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Members of the Fresno City Council listened to impassioned pleas from the business community Thursday before voting to pass a resolution asking Governor Gavin Newsom to allow restaurants to reopen indoors “as soon as possible.”

The resolution, which takes effect immediately (Garry Bredefeld & Nelson Esparza voted no), contained three elements:

  • A request that Governor Newsom update the state’s tiered re-opening process to provide restaurants “a more realistic pathway to return to indoor dining as soon and as safely as possible;”
  • An affirmation that the city would facilitate safe indoor dining in consultation with the state and public health officials;
  • Supporting a request from the California Restaurant Association to allow restaurants to continue outdoor dining under current rules once indoor dining is allowed to resume.

During the meeting, Mayor Lee Brand said he had received a text message from the governor’s office stating they were looking forward to receiving the city’s resolution. By mid-afternoon, Brand announced he’d sent the formal resolution to the governor’s office and was hoping to hear back no later than next week.

Councilmembers Debate Resolutions

“I think the better route is to work with our county public health department, our business association, and work with representatives that actually want to find solutions to this problem.”Fresno City Council Member Luis Chavez

“The reality is, we’re doing nothing!” Bredefeld said. He pointed to four separate resolutions he sought to pass that would call for opening up restaurants for indoor operations immediately, and filing a lawsuit against the governor. “I want to be very clear. This is nothing but a mirage, a smokescreen, a head shake to our constituents that your representatives are doing something.”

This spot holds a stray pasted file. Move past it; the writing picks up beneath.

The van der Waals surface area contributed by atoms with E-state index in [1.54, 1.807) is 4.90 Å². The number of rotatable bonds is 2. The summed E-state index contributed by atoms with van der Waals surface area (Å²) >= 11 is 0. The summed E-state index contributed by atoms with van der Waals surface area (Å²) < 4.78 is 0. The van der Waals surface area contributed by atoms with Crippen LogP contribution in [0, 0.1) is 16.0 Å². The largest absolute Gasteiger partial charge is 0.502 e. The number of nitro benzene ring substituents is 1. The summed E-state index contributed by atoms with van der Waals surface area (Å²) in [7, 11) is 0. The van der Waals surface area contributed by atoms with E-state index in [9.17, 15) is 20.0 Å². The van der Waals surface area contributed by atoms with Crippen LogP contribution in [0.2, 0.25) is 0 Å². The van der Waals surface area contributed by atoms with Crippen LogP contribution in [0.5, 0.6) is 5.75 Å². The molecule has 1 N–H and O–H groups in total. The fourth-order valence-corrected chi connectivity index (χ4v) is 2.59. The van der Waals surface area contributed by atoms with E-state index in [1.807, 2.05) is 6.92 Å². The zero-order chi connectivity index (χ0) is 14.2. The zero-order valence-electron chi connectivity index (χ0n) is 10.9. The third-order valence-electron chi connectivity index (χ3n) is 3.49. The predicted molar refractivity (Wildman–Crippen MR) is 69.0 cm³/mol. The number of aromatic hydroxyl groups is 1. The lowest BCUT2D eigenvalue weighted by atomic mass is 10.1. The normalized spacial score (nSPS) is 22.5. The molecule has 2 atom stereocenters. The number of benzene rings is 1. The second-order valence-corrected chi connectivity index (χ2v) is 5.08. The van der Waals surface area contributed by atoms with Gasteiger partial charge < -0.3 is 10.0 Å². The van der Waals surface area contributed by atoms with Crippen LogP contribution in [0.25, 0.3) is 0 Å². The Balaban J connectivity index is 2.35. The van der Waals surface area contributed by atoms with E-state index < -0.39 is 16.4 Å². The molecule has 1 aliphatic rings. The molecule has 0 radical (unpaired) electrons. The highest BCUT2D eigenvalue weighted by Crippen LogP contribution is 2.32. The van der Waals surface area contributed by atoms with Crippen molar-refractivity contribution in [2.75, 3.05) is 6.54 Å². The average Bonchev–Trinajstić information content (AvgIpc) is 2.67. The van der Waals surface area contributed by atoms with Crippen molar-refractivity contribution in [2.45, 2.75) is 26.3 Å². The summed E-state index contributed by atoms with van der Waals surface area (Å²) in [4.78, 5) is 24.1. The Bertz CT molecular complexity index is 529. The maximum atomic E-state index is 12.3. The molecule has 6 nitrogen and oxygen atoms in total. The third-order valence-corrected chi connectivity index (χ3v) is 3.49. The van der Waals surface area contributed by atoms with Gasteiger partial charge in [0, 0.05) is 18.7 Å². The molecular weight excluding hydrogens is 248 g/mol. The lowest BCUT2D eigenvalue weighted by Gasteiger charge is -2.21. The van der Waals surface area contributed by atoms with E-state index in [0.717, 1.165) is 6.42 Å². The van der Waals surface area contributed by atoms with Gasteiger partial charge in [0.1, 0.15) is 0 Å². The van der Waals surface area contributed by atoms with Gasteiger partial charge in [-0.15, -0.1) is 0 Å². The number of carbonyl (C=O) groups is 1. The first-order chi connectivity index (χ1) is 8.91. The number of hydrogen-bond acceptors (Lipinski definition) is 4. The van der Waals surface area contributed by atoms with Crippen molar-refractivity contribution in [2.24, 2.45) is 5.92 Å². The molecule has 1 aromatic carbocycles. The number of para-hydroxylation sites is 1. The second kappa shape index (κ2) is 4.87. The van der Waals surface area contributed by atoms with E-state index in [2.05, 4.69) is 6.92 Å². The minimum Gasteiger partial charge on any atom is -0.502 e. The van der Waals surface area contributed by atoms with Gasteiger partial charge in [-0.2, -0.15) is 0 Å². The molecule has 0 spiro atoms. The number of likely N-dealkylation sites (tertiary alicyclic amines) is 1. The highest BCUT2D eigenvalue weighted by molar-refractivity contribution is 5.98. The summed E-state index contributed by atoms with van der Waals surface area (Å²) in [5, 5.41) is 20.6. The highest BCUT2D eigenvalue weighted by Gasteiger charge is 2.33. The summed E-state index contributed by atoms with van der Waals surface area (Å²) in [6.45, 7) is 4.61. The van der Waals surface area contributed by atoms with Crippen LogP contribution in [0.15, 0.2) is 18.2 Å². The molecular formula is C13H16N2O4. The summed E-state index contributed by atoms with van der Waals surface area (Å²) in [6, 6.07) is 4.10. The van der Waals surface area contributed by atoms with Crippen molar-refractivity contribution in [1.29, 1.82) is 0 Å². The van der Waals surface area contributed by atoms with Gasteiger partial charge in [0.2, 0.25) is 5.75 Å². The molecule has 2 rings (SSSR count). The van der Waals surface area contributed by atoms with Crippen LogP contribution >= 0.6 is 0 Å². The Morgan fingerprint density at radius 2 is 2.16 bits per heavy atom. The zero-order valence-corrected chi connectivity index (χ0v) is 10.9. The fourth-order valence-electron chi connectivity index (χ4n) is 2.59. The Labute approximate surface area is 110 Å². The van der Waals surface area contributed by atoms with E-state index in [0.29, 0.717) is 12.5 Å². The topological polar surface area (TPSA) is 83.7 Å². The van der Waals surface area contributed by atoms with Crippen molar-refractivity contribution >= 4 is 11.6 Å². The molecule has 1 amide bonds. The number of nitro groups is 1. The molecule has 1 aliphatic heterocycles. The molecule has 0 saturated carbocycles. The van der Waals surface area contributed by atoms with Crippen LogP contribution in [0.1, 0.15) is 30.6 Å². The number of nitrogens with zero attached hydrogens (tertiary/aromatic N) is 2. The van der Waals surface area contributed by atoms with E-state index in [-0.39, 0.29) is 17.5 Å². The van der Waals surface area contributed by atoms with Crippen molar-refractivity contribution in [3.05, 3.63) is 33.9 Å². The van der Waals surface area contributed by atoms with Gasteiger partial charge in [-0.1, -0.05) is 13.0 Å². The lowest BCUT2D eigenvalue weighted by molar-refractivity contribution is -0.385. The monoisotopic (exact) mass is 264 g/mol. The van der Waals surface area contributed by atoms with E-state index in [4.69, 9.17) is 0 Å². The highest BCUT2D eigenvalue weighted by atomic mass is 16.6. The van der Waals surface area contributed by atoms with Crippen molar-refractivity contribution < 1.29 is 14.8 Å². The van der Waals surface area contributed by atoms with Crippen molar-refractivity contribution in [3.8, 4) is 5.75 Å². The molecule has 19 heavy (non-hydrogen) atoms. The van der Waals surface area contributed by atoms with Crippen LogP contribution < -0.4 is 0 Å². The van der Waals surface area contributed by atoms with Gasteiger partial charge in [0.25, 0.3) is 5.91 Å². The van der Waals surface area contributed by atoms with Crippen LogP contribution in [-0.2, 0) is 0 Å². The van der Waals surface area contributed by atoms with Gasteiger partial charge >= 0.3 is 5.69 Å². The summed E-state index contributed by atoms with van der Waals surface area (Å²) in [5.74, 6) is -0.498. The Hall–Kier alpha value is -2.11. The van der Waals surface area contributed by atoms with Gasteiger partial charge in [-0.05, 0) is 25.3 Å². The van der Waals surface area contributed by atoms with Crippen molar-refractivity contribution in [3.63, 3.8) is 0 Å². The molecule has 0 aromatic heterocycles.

Councilmember Luis Chavez countered that if the council allowed restaurants to immediately reopen they’d be putting owners in jeopardy of losing their alcohol licenses.

“I think the better route is to work with our county public health department, our business association, and work with representatives that actually want to find solutions to this problem.”

Councilmember Nelson Esparza said he does not want to see a repeat of what happened in May when businesses reopened and COVID-19 cases spiked.

“We really hadn’t made any progress that warranted that direction,” said Esparza. “I think we’ve been our own worst enemy and I think the fact that we’re even having this debate today is a reflection of that. I’d like to see us be smarter about it this time around.”

Ccouncilmember Mike Karbassi said he understands the frustrations of the business community because he’s a business owner himself.

“What we have at the table here are the Chamber of Commerce, restaurants, small businesses and the California Restaurant Association,” said Karbassi. “It’s not just a bunch of policy makers saying this is the policy. It is the business community telling us what they need and we’re crafting a policy that was done in cooperation with them.”

Strength in Numbers

“I believe there is strength in numbers. By us coming together with a united front we will move in the right direction.”Fresno Mayor Lee Brand

“We have had some success with the governor,” said Brand. “Even as recently as a couple of weeks ago, opening the salons and barbershops. I was part of a process that accelerated that.”